Come 12.30, the tables were pretty much filled up and people were queuing to get their lunches.  The atmosphere was great – lots of laughter, families meeting up, strangers making new friends, children running through the rows!  Some people had even brought table cloths for their tables, along with real wine glasses!

On my tray I had the following:  green salad with tomatoes, onions and olives, grilled lamb with boulangere potatoes, a slice of sheep’s cheese, a slice of apple tart, a piece of bread (very important, we are in France after all!!) and, also important, a quarter of wine (in a plastic beaker).  Everybody else’s trays were the same, by the way!!

The food was all very good, and there was plenty of it!  The lamb was locally raised and the cheese was produced with milk from the flocks we had just seen.  The apple tart was divine!

The market stalls next door to the bouledrome had a variety of items on offer: wine, honey, plants, cakes, hams and sausages, cheese, knick-knacks, etc. My favourite pretzel lady was there too!!

It’s definitely a fete I’ll be going to again – the meal alone is worth the trip!  Keep your eyes peeled for details of next year’s Fete de la Transhumance.  You’ll be able to find details on http://www.ladomitienne.com

Advertisements

Food, glorious food

Of late I have neglected writing about restaurants.  It’s true that I’ve not been getting out all that much recently, but nonetheless I have a few meals to share with you, from restaurants that I have visited over the past few months, and whose delicious food is worth writing about!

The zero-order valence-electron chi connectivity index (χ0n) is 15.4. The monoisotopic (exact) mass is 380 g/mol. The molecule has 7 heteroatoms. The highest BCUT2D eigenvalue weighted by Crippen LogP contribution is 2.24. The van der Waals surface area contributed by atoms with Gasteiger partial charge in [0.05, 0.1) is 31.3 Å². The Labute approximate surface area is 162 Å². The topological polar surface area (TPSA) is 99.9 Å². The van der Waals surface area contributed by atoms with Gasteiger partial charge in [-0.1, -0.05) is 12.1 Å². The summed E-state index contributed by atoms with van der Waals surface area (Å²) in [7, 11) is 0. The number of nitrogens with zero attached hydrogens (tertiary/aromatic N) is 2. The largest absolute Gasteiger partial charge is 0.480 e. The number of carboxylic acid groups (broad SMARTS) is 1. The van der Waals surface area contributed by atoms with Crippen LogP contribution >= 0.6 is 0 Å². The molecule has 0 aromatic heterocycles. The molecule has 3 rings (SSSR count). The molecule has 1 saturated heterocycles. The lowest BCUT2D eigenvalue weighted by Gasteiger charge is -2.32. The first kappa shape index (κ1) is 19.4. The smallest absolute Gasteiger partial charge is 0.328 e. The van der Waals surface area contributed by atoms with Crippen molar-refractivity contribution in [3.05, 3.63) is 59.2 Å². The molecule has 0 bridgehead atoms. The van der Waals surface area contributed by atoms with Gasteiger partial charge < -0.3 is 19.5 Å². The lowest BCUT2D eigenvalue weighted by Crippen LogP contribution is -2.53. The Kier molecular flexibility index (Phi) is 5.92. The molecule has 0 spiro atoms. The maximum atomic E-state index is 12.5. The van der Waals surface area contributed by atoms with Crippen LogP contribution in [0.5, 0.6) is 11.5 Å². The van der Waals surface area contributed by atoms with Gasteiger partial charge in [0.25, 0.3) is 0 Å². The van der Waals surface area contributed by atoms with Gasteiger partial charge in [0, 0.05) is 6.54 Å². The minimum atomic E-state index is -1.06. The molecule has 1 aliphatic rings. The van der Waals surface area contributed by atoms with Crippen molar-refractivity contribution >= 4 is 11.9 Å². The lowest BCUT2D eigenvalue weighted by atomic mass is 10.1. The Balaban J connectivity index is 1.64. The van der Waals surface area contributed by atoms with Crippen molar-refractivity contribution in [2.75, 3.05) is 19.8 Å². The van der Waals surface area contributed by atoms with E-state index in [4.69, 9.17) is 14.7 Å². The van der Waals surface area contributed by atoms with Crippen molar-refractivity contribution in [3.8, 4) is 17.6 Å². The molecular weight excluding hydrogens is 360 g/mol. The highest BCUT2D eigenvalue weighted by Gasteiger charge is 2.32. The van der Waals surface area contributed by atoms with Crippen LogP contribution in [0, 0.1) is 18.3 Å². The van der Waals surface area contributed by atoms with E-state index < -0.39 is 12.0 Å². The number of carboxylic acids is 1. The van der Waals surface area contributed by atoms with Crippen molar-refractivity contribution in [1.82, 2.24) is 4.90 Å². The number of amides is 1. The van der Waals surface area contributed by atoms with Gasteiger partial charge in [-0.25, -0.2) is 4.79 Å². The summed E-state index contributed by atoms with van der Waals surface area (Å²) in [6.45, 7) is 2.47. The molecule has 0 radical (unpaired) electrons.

First on is Les Cuisiniers Cavistes in Narbonne. If you have been reading this blog for a little while, you may remember the gourmet walk in Saint-Jean-de-Minervois last year.  Les Cuisiniers Cavistes provided the excellent food for that event.  The restaurant sits on a little square, just across the road from the Musee Lapidaire, where all the bits of Roman carved stone are exhibited (something for another blog post).  I visited on a beautifully sunny day last October.

P1000624

The lunchtime prix fixe menu was not extensive but offered a good choice.  Since it was autumn, I opted for the pumpkin soup with wild porcini mushrooms and foie gras.

P1000631 My dining companion chose an autumnal salad (Meli Melo), which contained celeriac, brussels sprouts, wild mushrooms, caramelized onions and Spanish ham.P1000629

There were two dishes to choose from for the main course – easy – we had one of each!! 🙂

Here is the filet of cod, served with haricot bean puree and whole haricot beans, veal gravy, and thin strips of cured lard:

P1000637

I went for the carnivore option and had the duck breast, on a bed of roasted vegetables:

P1000635